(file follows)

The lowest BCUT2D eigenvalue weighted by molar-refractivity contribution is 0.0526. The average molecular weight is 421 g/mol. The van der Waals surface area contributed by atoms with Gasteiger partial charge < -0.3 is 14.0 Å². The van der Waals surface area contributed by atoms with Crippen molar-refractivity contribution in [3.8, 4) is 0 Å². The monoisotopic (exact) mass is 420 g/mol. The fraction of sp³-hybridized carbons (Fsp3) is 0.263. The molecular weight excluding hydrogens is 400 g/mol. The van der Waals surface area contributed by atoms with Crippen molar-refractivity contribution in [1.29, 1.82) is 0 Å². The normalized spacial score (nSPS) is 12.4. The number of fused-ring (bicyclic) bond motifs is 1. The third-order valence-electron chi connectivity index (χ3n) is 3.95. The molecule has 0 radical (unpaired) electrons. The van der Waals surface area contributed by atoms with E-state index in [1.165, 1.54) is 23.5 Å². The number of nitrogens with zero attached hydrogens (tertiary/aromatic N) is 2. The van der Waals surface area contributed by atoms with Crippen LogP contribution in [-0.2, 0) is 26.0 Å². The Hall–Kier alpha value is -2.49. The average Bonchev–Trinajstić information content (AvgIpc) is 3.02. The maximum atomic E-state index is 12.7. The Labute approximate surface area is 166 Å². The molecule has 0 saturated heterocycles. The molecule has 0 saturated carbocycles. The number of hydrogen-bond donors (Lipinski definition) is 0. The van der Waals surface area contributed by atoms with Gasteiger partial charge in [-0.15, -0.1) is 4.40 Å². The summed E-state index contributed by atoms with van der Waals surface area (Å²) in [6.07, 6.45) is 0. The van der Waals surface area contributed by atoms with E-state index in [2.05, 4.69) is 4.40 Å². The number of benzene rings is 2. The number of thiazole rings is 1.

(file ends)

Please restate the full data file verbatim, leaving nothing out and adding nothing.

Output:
The lowest BCUT2D eigenvalue weighted by molar-refractivity contribution is 0.0526. The average molecular weight is 421 g/mol. The van der Waals surface area contributed by atoms with Gasteiger partial charge < -0.3 is 14.0 Å². The van der Waals surface area contributed by atoms with Crippen molar-refractivity contribution in [3.8, 4) is 0 Å². The monoisotopic (exact) mass is 420 g/mol. The fraction of sp³-hybridized carbons (Fsp3) is 0.263. The molecular weight excluding hydrogens is 400 g/mol. The van der Waals surface area contributed by atoms with Crippen molar-refractivity contribution in [1.29, 1.82) is 0 Å². The normalized spacial score (nSPS) is 12.4. The number of fused-ring (bicyclic) bond motifs is 1. The third-order valence-electron chi connectivity index (χ3n) is 3.95. The molecule has 0 radical (unpaired) electrons. The van der Waals surface area contributed by atoms with E-state index in [1.165, 1.54) is 23.5 Å². The number of nitrogens with zero attached hydrogens (tertiary/aromatic N) is 2. The van der Waals surface area contributed by atoms with Crippen LogP contribution in [-0.2, 0) is 26.0 Å². The Hall–Kier alpha value is -2.49. The average Bonchev–Trinajstić information content (AvgIpc) is 3.02. The maximum atomic E-state index is 12.7. The Labute approximate surface area is 166 Å². The molecule has 0 saturated heterocycles. The molecule has 0 saturated carbocycles. The number of hydrogen-bond donors (Lipinski definition) is 0. The van der Waals surface area contributed by atoms with Gasteiger partial charge in [-0.15, -0.1) is 4.40 Å². The summed E-state index contributed by atoms with van der Waals surface area (Å²) in [6.07, 6.45) is 0. The van der Waals surface area contributed by atoms with E-state index in [2.05, 4.69) is 4.40 Å². The number of benzene rings is 2. The number of thiazole rings is 1.